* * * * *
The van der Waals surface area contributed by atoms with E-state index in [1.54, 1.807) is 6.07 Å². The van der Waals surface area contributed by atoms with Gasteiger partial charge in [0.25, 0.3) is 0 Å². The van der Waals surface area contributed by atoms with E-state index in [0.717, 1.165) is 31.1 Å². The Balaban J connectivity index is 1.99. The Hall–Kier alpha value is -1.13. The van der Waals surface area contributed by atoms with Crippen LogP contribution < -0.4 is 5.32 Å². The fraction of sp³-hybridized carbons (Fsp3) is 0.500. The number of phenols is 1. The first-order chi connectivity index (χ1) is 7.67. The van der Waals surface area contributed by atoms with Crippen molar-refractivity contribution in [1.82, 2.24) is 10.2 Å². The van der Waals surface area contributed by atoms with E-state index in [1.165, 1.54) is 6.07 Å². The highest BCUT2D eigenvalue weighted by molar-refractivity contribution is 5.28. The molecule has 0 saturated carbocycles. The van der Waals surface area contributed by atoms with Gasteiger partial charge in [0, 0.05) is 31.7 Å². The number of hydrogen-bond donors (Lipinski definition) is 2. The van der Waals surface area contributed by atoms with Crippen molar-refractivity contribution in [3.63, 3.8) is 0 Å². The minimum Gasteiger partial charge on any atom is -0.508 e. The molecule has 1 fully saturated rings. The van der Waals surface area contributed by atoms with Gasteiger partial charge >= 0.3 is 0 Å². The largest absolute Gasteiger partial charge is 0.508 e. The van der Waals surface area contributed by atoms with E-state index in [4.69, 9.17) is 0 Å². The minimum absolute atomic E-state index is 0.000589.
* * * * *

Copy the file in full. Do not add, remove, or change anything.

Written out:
The van der Waals surface area contributed by atoms with E-state index in [1.54, 1.807) is 6.07 Å². The van der Waals surface area contributed by atoms with Gasteiger partial charge in [0.25, 0.3) is 0 Å². The van der Waals surface area contributed by atoms with E-state index in [0.717, 1.165) is 31.1 Å². The Balaban J connectivity index is 1.99. The Hall–Kier alpha value is -1.13. The van der Waals surface area contributed by atoms with Crippen LogP contribution < -0.4 is 5.32 Å². The fraction of sp³-hybridized carbons (Fsp3) is 0.500. The number of phenols is 1. The first-order chi connectivity index (χ1) is 7.67. The van der Waals surface area contributed by atoms with Crippen molar-refractivity contribution in [1.82, 2.24) is 10.2 Å². The van der Waals surface area contributed by atoms with E-state index in [1.165, 1.54) is 6.07 Å². The highest BCUT2D eigenvalue weighted by molar-refractivity contribution is 5.28. The molecule has 0 saturated carbocycles. The van der Waals surface area contributed by atoms with Gasteiger partial charge in [0, 0.05) is 31.7 Å². The number of hydrogen-bond donors (Lipinski definition) is 2. The van der Waals surface area contributed by atoms with Crippen molar-refractivity contribution in [3.63, 3.8) is 0 Å². The minimum Gasteiger partial charge on any atom is -0.508 e. The molecule has 1 fully saturated rings. The van der Waals surface area contributed by atoms with Gasteiger partial charge >= 0.3 is 0 Å². The largest absolute Gasteiger partial charge is 0.508 e. The van der Waals surface area contributed by atoms with E-state index in [4.69, 9.17) is 0 Å². The minimum absolute atomic E-state index is 0.000589.